EATUC Strategy Development Forum on Regional Trade union Gender Mainstreaming
21st – 22nd June 2011 at Olive Gardens Hotel, Nairobi
GENDER STRATEGIC PAPER: MOVING TOWARDS PROMOTING GENDER EQUITY AND INFLUENCING OUTCOMES
‘Gender’ refers to the socially constructed rather than biologically determined roles of men and women as well as the relationships between them in a given society at a specific time and place. These roles and relationships are not fixed, but can and do change.
The United Nations Economic and Social Council in 1997 defined gender mainstreaming as ‘a strategy for making women’s as well as men’s concerns and experiences an integral dimension of the design, implementation, monitoring and evaluation of the policies and programmes in all political, economic and societal spheres so that women and men benefit equally and inequality is not perpetuated’.
According to a United Nations Development Programme (UNDP) report on gender mainstreaming, the needs and priorities of half of humankind have yet to make it to the forefront of the development agenda.
Of the world’s 1 billion poorest people, three fifths are women and girls. Of the 960 million adults in the world who cannot read, two thirds are women. Seventy percent of the 130 million children who are not enrolled in school are girls. And with notable exceptions, such as Rwanda and the Nordic countries, women are conspicuously absent from parliaments, making up, on average, only 16 percent of parliamentarians worldwide.
Women everywhere typically earn less than men, both because they are concentrated in low-paying jobs and because they earn less for the same work.
Although women provide about 70 percent of the unpaid time spent caring for family members, that contribution to the global economy remains invisible. Up to half of all adult women have experienced violence at the hands of their intimate partners. Systematic sexual violence against women has characterized almost all recent armed conflicts and is used as a tool of terror and ‘ethnic cleansing’. Moreover, women and girls are frequent victims of rape in refugee camps.
In sub-Saharan Africa, 57 percent of those living with HIV are women, and young women aged 15-24 are at least three times more likely to be infected than men of the same age. Half a million women die and at least 9 million more suffer serious injuries or disabilities from preventable complications of pregnancy and childbirth.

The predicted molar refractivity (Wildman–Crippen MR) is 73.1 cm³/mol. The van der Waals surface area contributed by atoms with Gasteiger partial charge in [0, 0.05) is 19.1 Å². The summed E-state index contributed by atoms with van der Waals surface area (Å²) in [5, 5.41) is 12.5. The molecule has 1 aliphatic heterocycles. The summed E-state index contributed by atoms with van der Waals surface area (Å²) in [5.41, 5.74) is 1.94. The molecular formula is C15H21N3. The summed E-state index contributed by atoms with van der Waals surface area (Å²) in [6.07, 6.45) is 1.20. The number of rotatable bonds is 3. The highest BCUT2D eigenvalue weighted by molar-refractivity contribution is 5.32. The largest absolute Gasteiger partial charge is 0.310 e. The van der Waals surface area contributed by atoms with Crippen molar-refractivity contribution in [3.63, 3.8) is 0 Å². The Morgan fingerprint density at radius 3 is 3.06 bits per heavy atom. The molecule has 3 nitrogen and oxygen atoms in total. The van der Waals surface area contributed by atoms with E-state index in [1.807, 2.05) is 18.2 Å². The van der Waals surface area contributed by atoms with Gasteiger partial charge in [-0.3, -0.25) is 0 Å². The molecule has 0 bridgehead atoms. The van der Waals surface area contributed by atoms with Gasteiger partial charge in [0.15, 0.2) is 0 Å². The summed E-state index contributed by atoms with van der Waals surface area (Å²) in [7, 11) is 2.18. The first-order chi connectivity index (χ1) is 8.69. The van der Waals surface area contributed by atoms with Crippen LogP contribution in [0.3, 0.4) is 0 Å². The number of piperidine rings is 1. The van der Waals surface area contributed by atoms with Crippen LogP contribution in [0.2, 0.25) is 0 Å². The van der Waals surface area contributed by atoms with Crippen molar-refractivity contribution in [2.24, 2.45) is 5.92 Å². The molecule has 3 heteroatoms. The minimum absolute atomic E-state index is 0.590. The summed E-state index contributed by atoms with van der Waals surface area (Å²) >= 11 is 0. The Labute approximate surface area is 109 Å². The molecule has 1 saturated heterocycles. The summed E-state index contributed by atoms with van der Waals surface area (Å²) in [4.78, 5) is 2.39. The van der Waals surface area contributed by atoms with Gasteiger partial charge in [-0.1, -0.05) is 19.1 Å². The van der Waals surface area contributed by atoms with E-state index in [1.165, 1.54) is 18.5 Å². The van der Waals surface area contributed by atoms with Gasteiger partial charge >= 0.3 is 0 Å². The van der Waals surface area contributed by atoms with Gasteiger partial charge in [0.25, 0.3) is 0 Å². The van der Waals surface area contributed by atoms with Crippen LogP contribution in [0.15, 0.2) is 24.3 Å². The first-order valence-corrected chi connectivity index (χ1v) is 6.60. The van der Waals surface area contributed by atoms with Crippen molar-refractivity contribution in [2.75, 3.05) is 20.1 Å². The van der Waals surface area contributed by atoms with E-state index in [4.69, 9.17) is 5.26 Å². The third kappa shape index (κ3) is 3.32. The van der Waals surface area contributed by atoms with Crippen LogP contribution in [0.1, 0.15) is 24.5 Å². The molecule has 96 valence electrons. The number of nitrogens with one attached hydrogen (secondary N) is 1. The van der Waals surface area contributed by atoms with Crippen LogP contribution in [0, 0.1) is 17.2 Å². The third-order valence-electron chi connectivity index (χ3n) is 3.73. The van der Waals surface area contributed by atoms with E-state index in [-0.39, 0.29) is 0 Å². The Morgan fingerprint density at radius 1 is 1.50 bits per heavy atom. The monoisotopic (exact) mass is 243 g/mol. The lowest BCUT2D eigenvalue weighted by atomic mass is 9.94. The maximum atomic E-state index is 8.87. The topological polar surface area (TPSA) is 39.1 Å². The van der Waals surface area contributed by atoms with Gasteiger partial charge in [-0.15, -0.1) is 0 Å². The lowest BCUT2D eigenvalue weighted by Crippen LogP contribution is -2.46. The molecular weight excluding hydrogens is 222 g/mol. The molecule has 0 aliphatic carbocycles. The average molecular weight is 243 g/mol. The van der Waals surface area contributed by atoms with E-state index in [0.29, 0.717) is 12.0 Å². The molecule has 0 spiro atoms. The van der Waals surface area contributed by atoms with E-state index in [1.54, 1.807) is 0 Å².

Goal Three of the MDG specifically refers to promoting gender equality and the empowerment of women. EATUC acknowledges the fact that all of the eight MDGs have a gender dimension that cuts across.
Some include gender along with other crosscutting issues such as the environment, HIV and AIDS, good governance, and human rights. There is therefore a strong need for gender analysis and research in planning, design and implementation of all trade union programs and projects.
In order to properly mainstream gender in our daily work, we must focus less on providing equal treatment to men and women (since equal treatment does not necessarily result in equal outcomes), and more on taking whatever steps are necessary to ensure equal outcomes.
The empowerment of women can only be achieved by taking into account the relationships between men and women. It is absolutely necessary to work with like-minded partners to mobilize resources, incorporate gender budgeting into our work and develop good performance indicators for monitoring progress of measures to promote gender equality.
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